An article in The Florida Times-Union (jacksonville.com) reports on a project by The ARC of Jacksonville to build a 32-acre community for people with developmental disabilities:
"The Hodges Community would include independent and semi-independent living, as well as recreational and transportation opportunities and a community center. It is set to break ground in 2013 and would take five to 10 years to build."
The land was donated by a group of families in 1969 with the stipulation that it go to help people with developmental disabilities.
The article also says that, "Plans for the community will include different types of housing, including condominiums, apartments and houses and a few small group homes. Families will be able to choose from a 'menu' of options depending on the person's need." The Jacksonville ARC also contemplates having facilities such as soccer fields for use by the general public to encourage interaction with residents.
Parents and the ARC of Jacksonville enthusiastically support the plan. Apartment-living has not been successful or possible for many adults with DD and parents hope that the support of a planned community will increase the likelihood of success.
There have been objections to the plan from an organization called Henderson Haven that provides advocacy and community services to people with developmental disabilities. Lee Henderson, executive director of the organization, complains that this is a step backward toward segregation. Full inclusion with supports should be the goal, rather than another form of accepted segregation, as he characterizes the planned community approach.
Objections have been raised with similar projects in Florida and other states. In my opinion, the objections to housing and services that group people with disabilities together do not hold water. Communal living situations are not necessarily discriminatory and segregating as critics claim, if they are appropriate to the needs of the individual and freely chosen over other options. Even the choice of an institutional option (an Intermediate Care Facility for the Mentally Retarded/Intellectually Disabled - ICF/MR) is supported explicitly by the Supreme Court Olmstead decision.
The use of the Medicaid Home and Community Based Services waiver that allows states to provide services in the community for people who are otherwise eligible for an ICF/MR, must give the individual the choice of an ICF/MR or have the written consent of the eligible individual or the person's legal representative to "waive" the institutional option.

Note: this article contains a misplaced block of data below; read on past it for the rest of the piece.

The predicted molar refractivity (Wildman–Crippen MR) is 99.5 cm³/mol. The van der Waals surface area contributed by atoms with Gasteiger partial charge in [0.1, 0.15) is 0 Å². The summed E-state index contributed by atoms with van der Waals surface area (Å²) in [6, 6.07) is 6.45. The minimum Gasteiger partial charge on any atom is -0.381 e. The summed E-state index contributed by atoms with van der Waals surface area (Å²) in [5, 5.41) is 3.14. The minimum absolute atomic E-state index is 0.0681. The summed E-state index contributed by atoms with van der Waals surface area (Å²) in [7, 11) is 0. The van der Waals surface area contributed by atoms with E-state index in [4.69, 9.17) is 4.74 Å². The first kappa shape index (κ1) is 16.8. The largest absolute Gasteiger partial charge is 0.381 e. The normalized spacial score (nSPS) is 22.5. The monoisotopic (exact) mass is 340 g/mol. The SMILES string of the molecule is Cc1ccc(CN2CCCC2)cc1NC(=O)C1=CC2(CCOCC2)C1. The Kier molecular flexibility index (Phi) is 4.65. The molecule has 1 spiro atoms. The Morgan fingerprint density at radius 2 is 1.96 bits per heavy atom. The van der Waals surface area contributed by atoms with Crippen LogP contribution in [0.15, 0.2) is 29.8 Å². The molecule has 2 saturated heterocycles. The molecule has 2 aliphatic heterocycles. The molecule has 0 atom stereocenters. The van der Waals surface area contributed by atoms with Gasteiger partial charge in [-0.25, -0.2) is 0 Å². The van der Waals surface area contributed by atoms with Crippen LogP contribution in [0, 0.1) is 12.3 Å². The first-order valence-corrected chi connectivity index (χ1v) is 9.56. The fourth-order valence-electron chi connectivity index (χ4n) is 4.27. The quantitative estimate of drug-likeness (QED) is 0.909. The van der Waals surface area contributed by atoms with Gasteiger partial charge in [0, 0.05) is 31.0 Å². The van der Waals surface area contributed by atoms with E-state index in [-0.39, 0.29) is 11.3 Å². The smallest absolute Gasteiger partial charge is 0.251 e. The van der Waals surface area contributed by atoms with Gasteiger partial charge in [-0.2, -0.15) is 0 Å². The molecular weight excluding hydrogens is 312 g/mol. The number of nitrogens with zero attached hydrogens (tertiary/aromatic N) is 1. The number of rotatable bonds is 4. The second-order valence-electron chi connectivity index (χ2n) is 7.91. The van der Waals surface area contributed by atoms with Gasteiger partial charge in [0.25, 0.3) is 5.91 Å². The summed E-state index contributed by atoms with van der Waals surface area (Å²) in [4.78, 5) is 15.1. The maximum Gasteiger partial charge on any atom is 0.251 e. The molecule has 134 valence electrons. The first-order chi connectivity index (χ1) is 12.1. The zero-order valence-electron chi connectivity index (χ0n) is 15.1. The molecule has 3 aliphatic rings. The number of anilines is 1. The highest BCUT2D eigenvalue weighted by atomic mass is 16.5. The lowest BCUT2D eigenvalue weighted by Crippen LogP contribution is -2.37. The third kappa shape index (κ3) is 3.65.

The idea that all people with developmental disabilities can be successfully served using community resources in community settings is at best unproven and at worst demonstrably false. Abuse, neglect, and exploitation can happen in any setting, not because of the size of the setting or how it is organized, but because people with developmental disabilities are especially vulnerable to abuse, neglect, and exploitation. That mistreatment, criminal or otherwise, occurs in community settings is documented in grim detail here.
In Florida, there is a waiting list of around 20,000 people with DD who go without services. According to the Web site Left Behind in Florida, the waiting list makes up 40% of all families who have a family member with DD who is eligible for assistance.
A planned community is one more option from which families may choose and should not be seen as competition to fully inclusive settings that many people can benefit from. Projects that originate with the individuals and families who need services and garner support from a wide variety of community organizations are the most likely to succeed, the most likely to use resources wisely, and the most likely to be accepted by the community at large. Here is an example.
There is no shortage of ideas for improving the lives of people with developmental disabilities, but advocacy groups that deliberately narrow the choices based on their fervent belief in an unproven ideology are an impediment to a system that can truly meet the needs of the full range of people with DD, especially those who are either not served at all or inadequately served by our current system.